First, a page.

On January 21, a Web site with information about LGBT health run by the federal government’s Substance Abuse and Mental Health Services Administration (SAMHSA) was abruptly taken down by its parent agency, the Department of Health and Human Services. Critics say the action was taken because of complaints about the site that DHHS received from the conservative Family Research Council.
Last week, U.S. Representative Tammy Baldwin, an out lesbian Wisconsin Democrat, sent a letter to Michael Leavitt, the federal health secretary, asking for an explanation.
“We are deeply concerned not only about the loss of an important public health information resource but also by indications that the department may have taken down the Web site in response to a campaign by conservative fringe groups attacking the Web site’s existence,” Baldwin wrote. The letter was signed by 54 other Democratic representatives.
Baldwin also released a statement saying, “It is outrageous that an organization with a long track record of attacks on the LGBT community can successfully pressure a government agency to stop providing preventative health care to LGBT Americans.”
Marc Weber, a DHHS spokesman, said the controversy is all the result of coincidence, not deliberate action by his agency taken at anyone’s behest.
“That site has been on a shutdown list for two years,” Weber said. “It was out of date, not maintained, and contained information that went way beyond the scope of the agency. It was one of 100 Web sites taken down recently.”
According to Weber, two years ago DHHS awarded SAMHSA’s Web maintenance to a new contractor, and intended to shut down several sites, of which the gay site was one. However, the incumbent contractor sued the agency to maintain its position, and the litigation prevented any movement on the department’s plan. Weber said the agency finally decided just to have done with it all in November, and finished the shutdown process in January.
“It’s a little more complicated than it appears to be,” Weber said.
However, Weber did admit that the site was the subject of repeated protests by the Family Research Council, which urged its members to express their disapproval to DHHS. He also said he was not personally aware that the site contained information considered beyond SAMHSA’s scope until notified by the Family Research Council.
“It was a gay pride site and contained things like a test to see if you’re homophobic,” Weber said. “These are not related to substance abuse and should not be supported by the taxpayer”’
Tony Perkins, president of the Family Research Council, wrote a letter to Leavitt in early January, complaining of the site’s “politically charged language, such as condemnations of so-called ‘homophobia,’ ‘heterosexism,’ and ‘sexual prejudice.’”
Eleven days later the site came down.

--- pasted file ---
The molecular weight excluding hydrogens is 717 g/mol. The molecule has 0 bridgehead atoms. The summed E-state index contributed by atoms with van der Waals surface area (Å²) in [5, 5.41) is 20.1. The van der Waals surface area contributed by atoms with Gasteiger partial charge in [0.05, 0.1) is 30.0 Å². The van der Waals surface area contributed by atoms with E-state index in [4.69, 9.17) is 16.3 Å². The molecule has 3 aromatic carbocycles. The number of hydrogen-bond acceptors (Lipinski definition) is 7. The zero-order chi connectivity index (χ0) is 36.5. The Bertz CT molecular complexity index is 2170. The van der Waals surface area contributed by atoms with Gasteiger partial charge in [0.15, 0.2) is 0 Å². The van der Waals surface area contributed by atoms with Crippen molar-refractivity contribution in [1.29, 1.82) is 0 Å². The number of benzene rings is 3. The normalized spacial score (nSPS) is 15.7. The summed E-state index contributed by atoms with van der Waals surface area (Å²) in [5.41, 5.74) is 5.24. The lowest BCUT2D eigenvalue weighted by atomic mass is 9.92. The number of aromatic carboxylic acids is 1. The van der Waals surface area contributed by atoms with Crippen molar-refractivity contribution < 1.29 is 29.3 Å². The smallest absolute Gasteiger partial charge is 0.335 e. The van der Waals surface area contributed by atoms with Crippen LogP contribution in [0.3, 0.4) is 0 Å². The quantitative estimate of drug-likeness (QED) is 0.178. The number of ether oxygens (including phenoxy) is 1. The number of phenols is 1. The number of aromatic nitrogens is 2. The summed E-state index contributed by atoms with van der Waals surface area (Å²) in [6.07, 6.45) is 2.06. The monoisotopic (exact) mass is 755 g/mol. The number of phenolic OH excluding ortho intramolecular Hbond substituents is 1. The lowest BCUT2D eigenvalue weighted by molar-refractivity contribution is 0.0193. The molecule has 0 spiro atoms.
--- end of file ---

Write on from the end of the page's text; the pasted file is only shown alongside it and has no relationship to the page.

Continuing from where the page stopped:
In a follow-up letter sent to Leavitt on January 27, Perkins thanked Leavitt for his swift action.
When called for comment, a spokesman at the Family Research Council only offered the letters written by Perkins posted on that group’s Web site.
Parents and Friends of Lesbians and Gays (PFLAG) was the first organization to alert Baldwin to the site’s outage. PFLAG had a link to its homepage on the government site.
“We are extremely frustrated that what happened at DHHS is yet another example of the administration’s gross lack of understanding about and appreciation for the needs of our GLBT loved ones,” Jody Huckaby, PFLAG’s executive director. “Worse, it signals a willful disregard for ever understanding, and that our government prefers GLBT people and issues be rendered invisible.”
The site’s particular appeal to LGBT people, what made Weber consider it nothing more than a politically-charged gay pride website, was exactly in line with SAMHSA’s mission, said Huckaby in an interview.
“All the government’s health Web sites are tailored to specific populations attempt to appeal to them in very specific ways,” he said. “It is incumbent for them to consider and address all potential factors that contribute to substance abuse. It’s well documented that homophobia is a contributor to substance abuse by LGBT people.”
Huckaby said the six-year-old Web site’s removal after complaints from the Family Research Council was too much of a coincidence not to be related.
According to Huckaby, DHHS has not responded to PFLAG’s requests for an explanation as to why the Web site was taken down.
This is at least the second time that the content of a health Web site run by the federal government has apparently been influenced by conservative organizations.
Last July, the Bush administration’s 4Parents.gov site, developed to help parents talk to their kids about sexual and mental health, came under fire from several pediatricians and other health professionals for containing inaccurate information about condoms, sexual orientation, and single-parent families, and for emphasizing abstinence only sex education.
The site had been developed by the National Physicians Center for Family Resources, a group known for promoting a study by board member Joel Brind that demonstrates a link between abortion and breast cancer, a conclusion rejected by the mainstream medical community.
With assistance from organizations such as PFLAG, the site was redesigned. Words such as gay and lesbian replaced “homosexual lifestyle” and information was posted on how parents might broach the issue of their child’s sexual orientation with their children.
However, the site was later again redesigned with none of these changes, and almost all gay references deleted. In the section on HIV, the words gay and same-sex are not mentioned.
“If the purpose of such Web sites is to provide information to the public it should be scientifically accurate and useful. This was completely irresponsible,” Huckaby said.